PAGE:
On a fundamental level, the 341 Meeting of Creditors is the same regardless of chapter. The meeting presents an opportunity for creditors to be present while the debtor or debtors is being examined under oath by the trustee administering the case. Most of the time, creditors do not show.
In Chapter 7 341 Meetings, the meeting is driven by the trustee's examination of the debtor to determine whether there are assets that can be liquidated for the benefit of the unsecured creditors in the case. These questions focus on any unexempt personal or real property of the debtor, or if there have been insider or preferential payments made to any unsecured creditors, or if there is the right to any money or lawsuits that could bring money to the debtor. Most of the time, a no asset ruling (or a report of no distribution) is found and the meeting does not require any more indepth questioning.
In Chapter 13, the focus is on much of the same questions, but at the same time ensuring that the proposed Chapter 13 plan will work to pay back unsecured creditors. Because a Chapter 13 is not a liquidation of your assets but rather a debt repayment bankruptcy, the focus of the meeting is to see if there are any unexempt assets but only to the extent that it could drive up what is to be paid to unsecured creditors. The true thrust of the meeting, then, is on ensuring that the schedules are accurate and that the Chapter 13 plan is functional.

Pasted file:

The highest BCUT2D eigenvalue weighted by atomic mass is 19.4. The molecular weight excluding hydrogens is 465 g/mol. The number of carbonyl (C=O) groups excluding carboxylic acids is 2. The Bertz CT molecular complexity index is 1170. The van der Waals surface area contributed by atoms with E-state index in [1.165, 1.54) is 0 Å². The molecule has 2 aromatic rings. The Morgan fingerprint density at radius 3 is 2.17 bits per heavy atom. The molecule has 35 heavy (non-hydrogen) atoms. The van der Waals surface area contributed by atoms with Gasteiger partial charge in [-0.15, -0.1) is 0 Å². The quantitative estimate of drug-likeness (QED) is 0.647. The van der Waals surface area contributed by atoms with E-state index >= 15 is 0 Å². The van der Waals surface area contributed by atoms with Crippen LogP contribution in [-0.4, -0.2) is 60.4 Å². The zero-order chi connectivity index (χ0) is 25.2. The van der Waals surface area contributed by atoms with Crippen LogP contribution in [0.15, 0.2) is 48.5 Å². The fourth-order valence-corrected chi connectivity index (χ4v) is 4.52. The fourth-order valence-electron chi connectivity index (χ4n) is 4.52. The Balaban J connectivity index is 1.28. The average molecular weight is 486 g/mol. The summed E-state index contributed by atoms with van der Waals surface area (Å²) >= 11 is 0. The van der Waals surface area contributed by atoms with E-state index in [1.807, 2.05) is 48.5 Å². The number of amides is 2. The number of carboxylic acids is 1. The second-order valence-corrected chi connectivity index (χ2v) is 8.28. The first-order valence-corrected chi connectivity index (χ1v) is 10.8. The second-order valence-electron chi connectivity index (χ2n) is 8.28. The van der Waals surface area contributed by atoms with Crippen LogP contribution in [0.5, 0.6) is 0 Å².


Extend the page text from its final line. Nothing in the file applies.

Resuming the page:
Obviously, this means that the 341 meeting for Chapter 13's is longer. The questioning is more thorough usually and requires more time from the debtor. Like a Chapter 7, most of the work is done ahead of time by the attorney and the client to ensure that the information is correct. But here, if there are any amendments to be made to the Chapter 13 plan or elsewhere in the case it will be recommended at the 341 meeting. Because of the complexity of the Chapter 13, you can see why it would be important to consult a Chicago bankruptcy attorney prior to the meeting.